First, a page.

Find a local pick your own farm here!

Apple U-Pick Orchards in Polk County, Oregon in 2022, by county

Below are the U-Pick orchards and farms for apples that we know of in this area. Not all areas of any state, nor even every state, have apples orchards that are open to the public. If you know of any others, please tell us using the add a farm form!

Polk County

  • Apple Haven Farm - apples, U-pick and already picked
    10 Miles West Of The Salem Marion Street Bridge, Rickreall, OR 97371. Phone: 503-835-5045. Open: Call to make an appointment for picking; Many times available except November 16 to 21. Directions: Call for directions. . Click here for a map and directions. Payment: Cash, only. . We started picking in early November and will pick through December or until the Braeburn apples have been completely harvested. Our acres of Braeburn apples have produced a beautiful crop this year and will make a great addition to your holiday. At only 40 cents per pound, our apples are excellent for pies, crips, sauce or dipped fresh into carmel.
  • Perryhill Farm - blueberries, peaches, cherries and apples
    5775 Perrydale Rd, Dallas, OR 97338. Phone: (503) 623-4539. Open: See our website or Facebook page for current hours and availability before you go. Click here for a map and directions.
    Perryhill Farm Facebook page. . Typical harvest dates: Blueberries Late June to early September. Peaches Late July to early September. Apples Mid September to Late October. Cherries Late June to mid July. (UPDATED: July 04, 2018) (ADDED: May 01, 2015, JBS)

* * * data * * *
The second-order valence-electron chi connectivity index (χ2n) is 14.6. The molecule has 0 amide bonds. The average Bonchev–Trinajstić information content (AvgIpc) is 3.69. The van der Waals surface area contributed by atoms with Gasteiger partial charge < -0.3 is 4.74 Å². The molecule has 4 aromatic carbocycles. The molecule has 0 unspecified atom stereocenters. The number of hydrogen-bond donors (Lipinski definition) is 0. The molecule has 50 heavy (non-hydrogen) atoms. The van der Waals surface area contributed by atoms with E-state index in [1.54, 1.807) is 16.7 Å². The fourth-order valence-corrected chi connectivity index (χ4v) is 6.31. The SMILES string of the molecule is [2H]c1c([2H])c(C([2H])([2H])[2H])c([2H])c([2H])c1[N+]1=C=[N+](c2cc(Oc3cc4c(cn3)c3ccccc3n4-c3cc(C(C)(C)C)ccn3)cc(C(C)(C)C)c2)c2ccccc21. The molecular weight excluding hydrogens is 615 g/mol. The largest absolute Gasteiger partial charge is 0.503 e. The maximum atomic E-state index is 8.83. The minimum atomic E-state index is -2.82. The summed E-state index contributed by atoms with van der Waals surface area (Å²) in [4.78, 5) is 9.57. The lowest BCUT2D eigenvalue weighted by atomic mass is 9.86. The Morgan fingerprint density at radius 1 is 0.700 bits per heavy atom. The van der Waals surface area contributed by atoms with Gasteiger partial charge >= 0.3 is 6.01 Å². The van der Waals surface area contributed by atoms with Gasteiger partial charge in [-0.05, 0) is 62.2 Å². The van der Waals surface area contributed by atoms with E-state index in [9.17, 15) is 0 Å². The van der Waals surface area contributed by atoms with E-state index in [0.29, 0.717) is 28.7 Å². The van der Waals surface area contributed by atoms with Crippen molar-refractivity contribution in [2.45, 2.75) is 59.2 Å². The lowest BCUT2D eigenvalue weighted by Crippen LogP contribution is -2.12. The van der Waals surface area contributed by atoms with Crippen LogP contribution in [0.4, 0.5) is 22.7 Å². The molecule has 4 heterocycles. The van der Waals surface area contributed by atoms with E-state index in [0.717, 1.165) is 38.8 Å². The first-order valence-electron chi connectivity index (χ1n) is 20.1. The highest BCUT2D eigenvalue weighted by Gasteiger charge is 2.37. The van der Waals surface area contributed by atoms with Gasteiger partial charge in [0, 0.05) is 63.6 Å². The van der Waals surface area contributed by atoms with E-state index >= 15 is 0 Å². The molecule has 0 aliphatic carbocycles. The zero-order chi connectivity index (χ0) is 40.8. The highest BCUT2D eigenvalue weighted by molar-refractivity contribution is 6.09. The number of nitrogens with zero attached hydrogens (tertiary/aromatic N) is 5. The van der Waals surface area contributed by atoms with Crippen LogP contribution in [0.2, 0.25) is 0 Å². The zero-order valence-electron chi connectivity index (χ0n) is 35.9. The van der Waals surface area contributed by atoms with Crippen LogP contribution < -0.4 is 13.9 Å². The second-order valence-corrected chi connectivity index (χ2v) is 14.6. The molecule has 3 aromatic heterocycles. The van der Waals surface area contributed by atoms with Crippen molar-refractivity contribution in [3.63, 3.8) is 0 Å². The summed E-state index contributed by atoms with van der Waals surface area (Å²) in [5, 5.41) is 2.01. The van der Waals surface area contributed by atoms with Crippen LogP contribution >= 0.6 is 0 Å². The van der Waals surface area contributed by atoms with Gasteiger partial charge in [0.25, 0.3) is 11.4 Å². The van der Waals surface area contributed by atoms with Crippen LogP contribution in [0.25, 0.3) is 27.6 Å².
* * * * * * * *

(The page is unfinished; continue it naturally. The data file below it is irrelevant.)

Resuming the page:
Apple picking tips:

Apples ripen from the outside of the tree towards the center, so the apples out the outside of the tree will ripen first.  Once they are picked, they stop ripening. Picking apples directly from a tree is easy. Roll the apple upwards off the branch and give a little twist; don't pull straight away from the tree. If two apples are joined together at the top, both will come away at the same time. Don't shake the trees or branches.  If the apple you are trying to pick drops, (or others on the tree) go ahead and pick it up. They're perfectly fine! But do wash them before you eat them! More info: How to tell when apples are ripe

  • Once picked, don't throw the apples into the baskets, place them in gently, or they will bruise and go bad more quickly.
  • Don't wash apples until just before using to prevent spoilage.
  • For an explanation of why apple slices turn brown and how to stop it, see this page!
  • Keep apples cool after picking to increase shelf life.  A cool basement is ideal, but the fruit/vegetable drawer of a refrigerator will work, too.  A refrigerator is fine for small quantities of apples. Boxed apples need to be kept in a cool, dark spot where they won't freeze. Freezing ruptures all of an apple's cells, turning it into one large bruise overnight. The usual solution is to store apples in a root cellar. But root cellars often have potatoes in them: apples and potatoes should never be stored in the same room because, as they age, potatoes release an otherwise ethylene gas, which makes apples spoil faster. If you can keep the gas away from your apples, they will keep just fine. Just don't store them right next to potatoes.
    Prevent contact between apples stored for the winter by wrapping them individually in sheets of newspaper. The easiest way to do this is to unfold a section of newspaper all the way and tear it into quarters. Then stack the wrapped apples . See more here: How to store apples at home
  • Apples don't improve or "ripen" after being picked - this is an urban myth - see this page for the truth - with references!

Which apple variety is best?

There are tens of thousands of varieties of apples, developed over centuries. They vary in sugar, acoidity, flavors, storing, crispness and many other attributes. See our guides to apple varieties:

Canning apples - fully illustrated, with step-by-step instructions

Recipes, illustrated with step by step instructions

Using fresh apples and miscellaneous


Other Local Farm Products (Honey, Horses, Milk, Meat, Eggs, Etc.)
(NOT pick-your-own, unless they are also listed above)

Above is the
2020 version of
the Ball Blue Book